Encyclopedia of Behavioral Medicine

Living Edition
| Editors: Marc Gellman

Clinical Predictors

  • Yori GidronEmail author
Living reference work entry
DOI: https://doi.org/10.1007/978-1-4614-6439-6_1368-2



This term often refers to biomedical factors known to influence or predict health outcomes. These are taken into account in clinical practice, when estimating a patient’s prognosis. Additionally, clinical predictors are considered in clinical research, when trying to test new etiological or prognostic factors, and there is a need to statistically control for known or previously empirically established clinical predictors, which could possibly explain the role of the new tested factor(s). In behavior medicine, this is often the common approach, when testing the effects of a psychosocial factor on health outcomes. Often, it is crucial to statistically control for the effects of known clinical predictors in behavior medicine, as clinical risk factors are either important in predicting prognosis or since they may be associated with and partly explain the prognostic effects of psychosocial factors. For example, in coronary heart disease, clinical risk...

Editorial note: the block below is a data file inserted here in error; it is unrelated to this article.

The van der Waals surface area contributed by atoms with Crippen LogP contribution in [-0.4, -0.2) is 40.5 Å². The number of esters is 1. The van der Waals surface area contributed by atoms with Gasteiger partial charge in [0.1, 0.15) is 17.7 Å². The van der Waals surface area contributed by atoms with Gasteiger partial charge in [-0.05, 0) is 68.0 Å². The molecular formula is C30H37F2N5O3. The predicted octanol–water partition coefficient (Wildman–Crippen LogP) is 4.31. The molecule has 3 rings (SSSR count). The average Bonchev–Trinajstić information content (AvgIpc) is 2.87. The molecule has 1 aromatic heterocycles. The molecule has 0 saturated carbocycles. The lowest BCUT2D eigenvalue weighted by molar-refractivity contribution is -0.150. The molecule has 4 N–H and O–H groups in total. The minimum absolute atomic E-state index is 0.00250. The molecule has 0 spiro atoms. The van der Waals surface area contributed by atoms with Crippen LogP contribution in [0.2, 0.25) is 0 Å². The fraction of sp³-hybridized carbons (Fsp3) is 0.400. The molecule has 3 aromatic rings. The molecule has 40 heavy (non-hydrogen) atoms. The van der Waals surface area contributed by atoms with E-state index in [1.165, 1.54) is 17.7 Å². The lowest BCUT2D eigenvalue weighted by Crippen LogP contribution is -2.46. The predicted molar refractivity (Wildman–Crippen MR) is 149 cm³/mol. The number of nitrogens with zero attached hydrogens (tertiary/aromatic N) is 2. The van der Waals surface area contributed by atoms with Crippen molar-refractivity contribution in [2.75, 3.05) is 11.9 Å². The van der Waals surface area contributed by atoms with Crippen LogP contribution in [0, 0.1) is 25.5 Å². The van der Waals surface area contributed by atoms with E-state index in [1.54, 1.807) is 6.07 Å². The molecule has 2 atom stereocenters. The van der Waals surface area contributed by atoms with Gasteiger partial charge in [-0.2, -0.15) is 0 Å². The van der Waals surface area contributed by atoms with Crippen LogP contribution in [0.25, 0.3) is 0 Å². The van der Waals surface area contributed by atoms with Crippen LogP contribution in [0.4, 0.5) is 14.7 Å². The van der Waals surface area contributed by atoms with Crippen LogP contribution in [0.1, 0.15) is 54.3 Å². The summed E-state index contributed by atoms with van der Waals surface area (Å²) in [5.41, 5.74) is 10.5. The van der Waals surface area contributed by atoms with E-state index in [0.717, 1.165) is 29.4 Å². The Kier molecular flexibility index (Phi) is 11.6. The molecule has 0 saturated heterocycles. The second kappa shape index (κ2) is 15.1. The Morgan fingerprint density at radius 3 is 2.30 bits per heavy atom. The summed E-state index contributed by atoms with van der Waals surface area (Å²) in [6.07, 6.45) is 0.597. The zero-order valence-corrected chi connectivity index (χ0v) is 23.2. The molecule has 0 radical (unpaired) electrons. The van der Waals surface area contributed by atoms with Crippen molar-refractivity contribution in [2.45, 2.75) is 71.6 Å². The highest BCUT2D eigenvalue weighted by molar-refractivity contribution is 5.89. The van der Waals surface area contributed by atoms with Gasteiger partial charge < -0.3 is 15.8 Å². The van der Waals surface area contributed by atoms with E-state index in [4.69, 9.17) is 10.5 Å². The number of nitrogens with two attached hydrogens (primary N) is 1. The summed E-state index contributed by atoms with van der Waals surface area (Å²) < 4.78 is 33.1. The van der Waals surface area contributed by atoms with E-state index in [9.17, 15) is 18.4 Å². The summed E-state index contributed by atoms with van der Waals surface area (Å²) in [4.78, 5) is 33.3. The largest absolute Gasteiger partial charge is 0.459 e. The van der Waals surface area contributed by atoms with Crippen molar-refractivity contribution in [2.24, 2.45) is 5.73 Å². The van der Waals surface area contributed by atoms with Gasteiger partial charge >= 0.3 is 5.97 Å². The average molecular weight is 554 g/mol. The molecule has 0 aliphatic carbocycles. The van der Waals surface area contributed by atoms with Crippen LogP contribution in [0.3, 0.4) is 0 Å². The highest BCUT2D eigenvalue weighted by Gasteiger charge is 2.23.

This is a preview of subscription content, log in to check access.

References and Further Readings

  1. Chida, Y., Hamer, M., Wardle, J., & Steptoe, A. (2008). Do stress-related psychosocial factors contribute to cancer incidence and survival? Nature Clinical Practice Oncology, 5, 466–475.CrossRefPubMedGoogle Scholar
  2. Denollet, J., Sys, S. U., Stroobant, N., Rombouts, H., Gillebert, T. C., & Brutsaert, D. L. (1996). Personality as independent predictor of long-term mortality in patients with coronary heart disease. Lancet, 347(8999), 417–421.CrossRefPubMedGoogle Scholar

Copyright information

© Springer Science+Business Media New York 2016

Authors and Affiliations

  1. 1.Faculty of Medicine and PharmacyFree University of Brussels (VUB)JetteBelgium